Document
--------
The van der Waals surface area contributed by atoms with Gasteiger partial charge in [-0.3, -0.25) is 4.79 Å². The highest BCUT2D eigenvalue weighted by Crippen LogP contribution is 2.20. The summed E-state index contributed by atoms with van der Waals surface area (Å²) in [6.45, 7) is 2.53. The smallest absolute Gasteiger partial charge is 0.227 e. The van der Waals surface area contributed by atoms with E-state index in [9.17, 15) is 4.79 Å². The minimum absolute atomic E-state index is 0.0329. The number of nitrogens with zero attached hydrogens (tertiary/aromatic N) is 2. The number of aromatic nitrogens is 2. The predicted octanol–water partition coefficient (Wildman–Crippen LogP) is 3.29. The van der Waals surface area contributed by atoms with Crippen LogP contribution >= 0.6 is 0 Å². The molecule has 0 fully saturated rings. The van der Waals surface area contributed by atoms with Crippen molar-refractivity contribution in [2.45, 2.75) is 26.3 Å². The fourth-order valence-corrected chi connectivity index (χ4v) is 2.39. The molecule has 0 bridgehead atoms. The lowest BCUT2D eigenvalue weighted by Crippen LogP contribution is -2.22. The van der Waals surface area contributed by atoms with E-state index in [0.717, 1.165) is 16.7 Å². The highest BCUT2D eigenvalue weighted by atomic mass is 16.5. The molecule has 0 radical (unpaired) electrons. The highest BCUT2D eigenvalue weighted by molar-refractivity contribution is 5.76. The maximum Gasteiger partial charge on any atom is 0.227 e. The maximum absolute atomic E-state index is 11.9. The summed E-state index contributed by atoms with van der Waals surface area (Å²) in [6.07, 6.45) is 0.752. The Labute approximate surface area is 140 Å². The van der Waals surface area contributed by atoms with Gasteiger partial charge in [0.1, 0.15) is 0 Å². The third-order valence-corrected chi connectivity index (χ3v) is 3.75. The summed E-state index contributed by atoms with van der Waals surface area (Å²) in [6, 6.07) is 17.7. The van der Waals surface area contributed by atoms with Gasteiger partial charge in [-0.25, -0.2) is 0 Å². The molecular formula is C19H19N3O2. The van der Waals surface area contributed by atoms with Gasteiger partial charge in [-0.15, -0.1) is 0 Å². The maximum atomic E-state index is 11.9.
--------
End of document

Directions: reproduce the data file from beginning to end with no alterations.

The van der Waals surface area contributed by atoms with Gasteiger partial charge in [-0.3, -0.25) is 4.79 Å². The highest BCUT2D eigenvalue weighted by Crippen LogP contribution is 2.20. The summed E-state index contributed by atoms with van der Waals surface area (Å²) in [6.45, 7) is 2.53. The smallest absolute Gasteiger partial charge is 0.227 e. The van der Waals surface area contributed by atoms with E-state index in [9.17, 15) is 4.79 Å². The minimum absolute atomic E-state index is 0.0329. The number of nitrogens with zero attached hydrogens (tertiary/aromatic N) is 2. The number of aromatic nitrogens is 2. The predicted octanol–water partition coefficient (Wildman–Crippen LogP) is 3.29. The van der Waals surface area contributed by atoms with Crippen LogP contribution >= 0.6 is 0 Å². The molecule has 0 fully saturated rings. The van der Waals surface area contributed by atoms with Crippen molar-refractivity contribution in [2.45, 2.75) is 26.3 Å². The fourth-order valence-corrected chi connectivity index (χ4v) is 2.39. The molecule has 0 bridgehead atoms. The lowest BCUT2D eigenvalue weighted by Crippen LogP contribution is -2.22. The van der Waals surface area contributed by atoms with E-state index in [0.717, 1.165) is 16.7 Å². The highest BCUT2D eigenvalue weighted by atomic mass is 16.5. The molecule has 0 radical (unpaired) electrons. The highest BCUT2D eigenvalue weighted by molar-refractivity contribution is 5.76. The maximum Gasteiger partial charge on any atom is 0.227 e. The maximum absolute atomic E-state index is 11.9. The summed E-state index contributed by atoms with van der Waals surface area (Å²) in [6.07, 6.45) is 0.752. The Labute approximate surface area is 140 Å². The van der Waals surface area contributed by atoms with Gasteiger partial charge in [0.1, 0.15) is 0 Å². The third-order valence-corrected chi connectivity index (χ3v) is 3.75. The summed E-state index contributed by atoms with van der Waals surface area (Å²) in [6, 6.07) is 17.7. The van der Waals surface area contributed by atoms with Gasteiger partial charge in [-0.25, -0.2) is 0 Å². The molecular formula is C19H19N3O2. The van der Waals surface area contributed by atoms with Gasteiger partial charge in [-0.15, -0.1) is 0 Å². The maximum atomic E-state index is 11.9.